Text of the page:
Tycho Brahe attempted to directly measure the “magnitude” of a star by its angular magnitude. In theory, this meant that a star’s magnitude could be determined by subjective judgment, as explained in the quote above. He states that the diameter of the first large star is his 2 arcmin (2′) (1/30 of a degree or

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The development of telescopes has taught us that these large sizes are an illusion and that stars appear smaller through telescopes. However, early telescopes produced false disk-shaped star images, with brighter stars larger and dimmer stars smaller. Astronomers from Galileo to Jack Cassini mistook these false disks for the physical bodies of stars, and so continued to think of size in terms of the physical size of stars well into the eighth century.

Johannes Hevelius produced a very accurate table of stellar sizes measured with telescopes, but the range of diameters currently measured ranges from a little over 6 seconds for 1st magnitude arcs to less than 2 seconds for 6th magnitude arcs.

By the time of William Herschel, astronomers were aware that stellar telescope discs were fakes and about telescope capabilities and star brightness, but they were still talking about star size, not brightness.

Even into the late ninth century, the size system continued to be described in terms of his six classes defined by unit sizes.

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There are no rules for classifying stars other than the observer’s judgment. This is why some astronomers consider him 1st magnitude and others his 2nd magnitude. [7]

However, in the mid-ninth century, astronomers used stellar parallax to measure distances to stars and realized that they were actually far enough away to appear as point sources of light. After the understanding of light diffraction and astrovision progressed, astronomers fully understood that the apparent dimensions of stars were falsified and how those dimensions depended on the intensity of the light coming from the star (the brightness of the star, which can be measured in units such as watts per centimeter, for example).

Early photometric measurements (e.g., using light to project artificial “stars” into the telescope’s field of view to match their brightness with real stars) demonstrated that 1st magnitude stars are about 100 times brighter than 6th magnitude stars.

Thus, in 1856 Norman Pogson of Oxford proposed that between the five magnitudes he adopted a logarithmic scale of 5√100 ≈ 2.512 so that the five magnitude steps corresponded exactly to a visibility coefficient of 100.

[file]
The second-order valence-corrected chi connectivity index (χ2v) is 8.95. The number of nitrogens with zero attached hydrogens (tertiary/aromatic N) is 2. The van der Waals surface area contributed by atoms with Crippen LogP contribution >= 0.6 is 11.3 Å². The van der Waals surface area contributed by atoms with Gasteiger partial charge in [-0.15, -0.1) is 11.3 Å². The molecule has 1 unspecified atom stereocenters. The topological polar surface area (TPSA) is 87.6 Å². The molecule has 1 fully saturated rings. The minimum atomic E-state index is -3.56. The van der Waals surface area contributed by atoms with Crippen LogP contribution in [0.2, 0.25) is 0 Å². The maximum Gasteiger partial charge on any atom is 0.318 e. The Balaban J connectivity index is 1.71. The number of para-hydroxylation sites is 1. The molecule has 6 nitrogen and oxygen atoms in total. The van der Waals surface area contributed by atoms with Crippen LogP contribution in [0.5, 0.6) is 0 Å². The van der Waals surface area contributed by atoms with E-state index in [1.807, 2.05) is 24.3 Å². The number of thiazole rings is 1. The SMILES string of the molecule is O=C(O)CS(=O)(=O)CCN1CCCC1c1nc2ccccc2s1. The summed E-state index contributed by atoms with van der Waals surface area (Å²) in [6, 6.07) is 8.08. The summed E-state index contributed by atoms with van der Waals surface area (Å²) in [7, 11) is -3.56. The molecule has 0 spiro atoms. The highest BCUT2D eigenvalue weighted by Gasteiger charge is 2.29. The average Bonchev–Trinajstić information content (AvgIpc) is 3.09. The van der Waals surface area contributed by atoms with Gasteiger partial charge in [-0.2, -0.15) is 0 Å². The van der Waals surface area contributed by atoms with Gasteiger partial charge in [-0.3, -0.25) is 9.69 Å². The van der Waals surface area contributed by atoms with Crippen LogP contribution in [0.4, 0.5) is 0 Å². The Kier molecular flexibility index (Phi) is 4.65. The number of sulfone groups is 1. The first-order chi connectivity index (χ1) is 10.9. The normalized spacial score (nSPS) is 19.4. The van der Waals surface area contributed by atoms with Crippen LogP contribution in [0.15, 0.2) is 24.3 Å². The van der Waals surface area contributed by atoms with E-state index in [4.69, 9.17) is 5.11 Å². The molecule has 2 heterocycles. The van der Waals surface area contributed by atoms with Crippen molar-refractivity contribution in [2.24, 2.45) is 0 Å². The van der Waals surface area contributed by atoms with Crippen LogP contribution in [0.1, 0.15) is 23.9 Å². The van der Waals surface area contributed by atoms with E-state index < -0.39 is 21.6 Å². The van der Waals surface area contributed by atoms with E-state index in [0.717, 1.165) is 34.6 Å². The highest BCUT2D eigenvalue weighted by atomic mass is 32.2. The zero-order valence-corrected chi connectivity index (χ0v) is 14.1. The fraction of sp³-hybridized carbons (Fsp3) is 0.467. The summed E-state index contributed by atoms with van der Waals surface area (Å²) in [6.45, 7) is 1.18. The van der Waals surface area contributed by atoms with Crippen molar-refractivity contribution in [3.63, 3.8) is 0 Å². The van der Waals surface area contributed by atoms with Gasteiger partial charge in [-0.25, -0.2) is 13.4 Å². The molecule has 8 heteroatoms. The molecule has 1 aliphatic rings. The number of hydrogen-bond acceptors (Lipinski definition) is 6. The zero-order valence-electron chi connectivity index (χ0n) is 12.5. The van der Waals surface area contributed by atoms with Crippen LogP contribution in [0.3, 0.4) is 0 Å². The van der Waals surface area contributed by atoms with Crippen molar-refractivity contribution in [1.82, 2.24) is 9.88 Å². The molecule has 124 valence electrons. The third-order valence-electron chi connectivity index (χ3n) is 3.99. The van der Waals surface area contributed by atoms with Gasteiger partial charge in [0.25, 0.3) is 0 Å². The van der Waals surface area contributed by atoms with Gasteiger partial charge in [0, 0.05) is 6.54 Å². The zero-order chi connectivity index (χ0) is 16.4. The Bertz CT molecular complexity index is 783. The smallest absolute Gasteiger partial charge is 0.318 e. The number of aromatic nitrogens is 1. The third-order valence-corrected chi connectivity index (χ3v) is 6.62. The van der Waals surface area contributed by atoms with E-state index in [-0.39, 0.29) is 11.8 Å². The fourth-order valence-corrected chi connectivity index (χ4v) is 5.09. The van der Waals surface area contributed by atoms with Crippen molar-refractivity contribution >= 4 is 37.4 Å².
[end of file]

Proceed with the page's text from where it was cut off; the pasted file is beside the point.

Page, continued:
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Each interval of one magnitude corresponds to He 5√100, or approximately 2,512 times the change in brightness. As a result, the 1st magnitude star is about 2.5 times brighter than his 2nd magnitude star.

This is a modern magnitude system that measures the brightness of stars rather than their individual size. Using this logarithmic scale, stars can be brighter than the “first class”, so Arcturus or Vega has magnitude 0 and Sirius has magnitude -1.46.

As mentioned above, the scale works “inversely”, with negative magnitude objects brighter than positive magnitude objects. The more negative the value, the brighter the object.

Objects further to the left of this line are lighter, and objects further to the right are darker. Therefore, zero appears in the middle, the brightest object on the left edge, and the darkest object on the right edge.

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The difference between these concepts can be seen by comparing two stars. Betelgeuse (magnitude 0.5, absolute magnitude -5.8) emits thousands of times more light, but it is so far away that it appears slightly fainter in the sky than Alpha Kutauri A (magnitude 0.0, absolute magnitude 4.4).

On the modern logarithmic magnitude scale, two celestial bodies whose luminous flux (luminous intensity) from Earth is measured in units of power per unit area (e.g., watts per square meter, W m), one of which is used as a reference or baseline.

M 1 − mref = − 2.5 log 10 ⁡ ( F 1 Fref ) . -m_}=-2,5log_left(}}}}right).}

Notice why astronomers consistently use the term flux